Victoria: The Freedom of Information Act 1982 (Vic) (Vic FOI Act) section 13 gives every person, subject otherwise to the Vic FOI Act, a legally enforceable right to obtain access to a document of an agency or an official document of a Minister - in either case, other than an exempt document. The Vic FOI Act specifies that it is Parliament's intention that the Vic FOI Act be interpreted so as to further the object of ensuring community access to information.
Western Australia: The Freedom of Information Act 1992 (WA) (WA FOI Act) specifies in section 10(1) that a person has a right to be given access to documents of an agency (other than an exempt agency). This, in accordance with section 3(2)(a), achieves one of the objects of the WA FOI Act; namely, to enable the public to participate more effectively in governing the state: section 3(1)(a). As provided by the Cth FOI Act, the WA FOI Act specifies that a person's right to be given access is not affected by either any reasons the person gives for wishing to obtain access or an agency's belief as to a person's reasons for wishing to obtain access: sections 10(2)(a) and (b).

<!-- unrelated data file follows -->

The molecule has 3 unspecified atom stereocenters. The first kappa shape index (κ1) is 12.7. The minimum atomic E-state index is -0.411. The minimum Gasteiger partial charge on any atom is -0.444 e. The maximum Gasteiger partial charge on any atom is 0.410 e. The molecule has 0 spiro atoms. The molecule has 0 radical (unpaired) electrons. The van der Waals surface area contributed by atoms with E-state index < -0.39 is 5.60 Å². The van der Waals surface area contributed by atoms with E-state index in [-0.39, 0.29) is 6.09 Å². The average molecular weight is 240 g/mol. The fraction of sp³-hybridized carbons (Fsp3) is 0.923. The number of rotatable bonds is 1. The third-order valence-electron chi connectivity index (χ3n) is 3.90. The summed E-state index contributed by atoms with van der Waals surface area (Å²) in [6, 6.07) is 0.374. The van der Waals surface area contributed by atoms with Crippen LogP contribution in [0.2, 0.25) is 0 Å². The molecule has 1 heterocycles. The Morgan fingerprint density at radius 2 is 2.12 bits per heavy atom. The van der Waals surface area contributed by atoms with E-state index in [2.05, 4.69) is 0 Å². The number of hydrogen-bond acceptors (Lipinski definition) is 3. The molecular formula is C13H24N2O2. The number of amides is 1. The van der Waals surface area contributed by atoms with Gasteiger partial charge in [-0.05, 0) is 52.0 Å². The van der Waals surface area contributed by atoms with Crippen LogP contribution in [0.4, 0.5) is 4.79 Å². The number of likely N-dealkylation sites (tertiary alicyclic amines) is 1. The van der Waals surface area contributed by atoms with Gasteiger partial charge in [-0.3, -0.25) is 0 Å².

How to obtain access
Requests should be succinct and well defined.
A person who wishes to obtain access to a document of an agency or an official document of a Minister may request access to it: section 15(1) of the Cth FOI Act. The request must (see section 15(2)):
• be in writing; • state that it is one made for the purposes of the Cth FOI Act;
• provide such information concerning the document as is reasonably necessary to enable a responsible officer of the agency or the Minister to identify it; and
• give details of how notices may be sent to the applicant (eg email address).